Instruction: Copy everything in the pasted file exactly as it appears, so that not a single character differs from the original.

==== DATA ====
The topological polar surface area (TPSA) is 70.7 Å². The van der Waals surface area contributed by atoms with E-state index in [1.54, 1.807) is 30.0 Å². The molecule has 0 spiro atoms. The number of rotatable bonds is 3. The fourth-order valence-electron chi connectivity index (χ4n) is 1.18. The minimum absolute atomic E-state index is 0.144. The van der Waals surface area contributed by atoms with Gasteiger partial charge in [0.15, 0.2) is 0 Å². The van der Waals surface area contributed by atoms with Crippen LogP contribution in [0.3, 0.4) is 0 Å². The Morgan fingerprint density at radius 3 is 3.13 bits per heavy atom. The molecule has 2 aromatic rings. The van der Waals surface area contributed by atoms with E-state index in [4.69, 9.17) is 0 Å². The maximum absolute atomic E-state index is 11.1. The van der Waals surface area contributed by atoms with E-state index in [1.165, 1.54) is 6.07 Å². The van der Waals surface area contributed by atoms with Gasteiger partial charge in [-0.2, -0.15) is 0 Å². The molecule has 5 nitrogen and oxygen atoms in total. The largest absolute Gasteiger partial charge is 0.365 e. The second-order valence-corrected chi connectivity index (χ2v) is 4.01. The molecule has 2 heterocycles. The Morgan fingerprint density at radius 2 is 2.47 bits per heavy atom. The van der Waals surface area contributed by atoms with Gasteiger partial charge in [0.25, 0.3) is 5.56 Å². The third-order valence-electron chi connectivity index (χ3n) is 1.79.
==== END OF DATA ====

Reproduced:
The topological polar surface area (TPSA) is 70.7 Å². The van der Waals surface area contributed by atoms with E-state index in [1.54, 1.807) is 30.0 Å². The molecule has 0 spiro atoms. The number of rotatable bonds is 3. The fourth-order valence-electron chi connectivity index (χ4n) is 1.18. The minimum absolute atomic E-state index is 0.144. The van der Waals surface area contributed by atoms with Gasteiger partial charge in [0.15, 0.2) is 0 Å². The van der Waals surface area contributed by atoms with Crippen LogP contribution in [0.3, 0.4) is 0 Å². The Morgan fingerprint density at radius 3 is 3.13 bits per heavy atom. The molecule has 2 aromatic rings. The van der Waals surface area contributed by atoms with E-state index in [4.69, 9.17) is 0 Å². The maximum absolute atomic E-state index is 11.1. The van der Waals surface area contributed by atoms with E-state index in [1.165, 1.54) is 6.07 Å². The van der Waals surface area contributed by atoms with Gasteiger partial charge in [-0.2, -0.15) is 0 Å². The molecule has 5 nitrogen and oxygen atoms in total. The largest absolute Gasteiger partial charge is 0.365 e. The second-order valence-corrected chi connectivity index (χ2v) is 4.01. The molecule has 2 heterocycles. The Morgan fingerprint density at radius 2 is 2.47 bits per heavy atom. The van der Waals surface area contributed by atoms with Gasteiger partial charge in [0.25, 0.3) is 5.56 Å². The third-order valence-electron chi connectivity index (χ3n) is 1.79.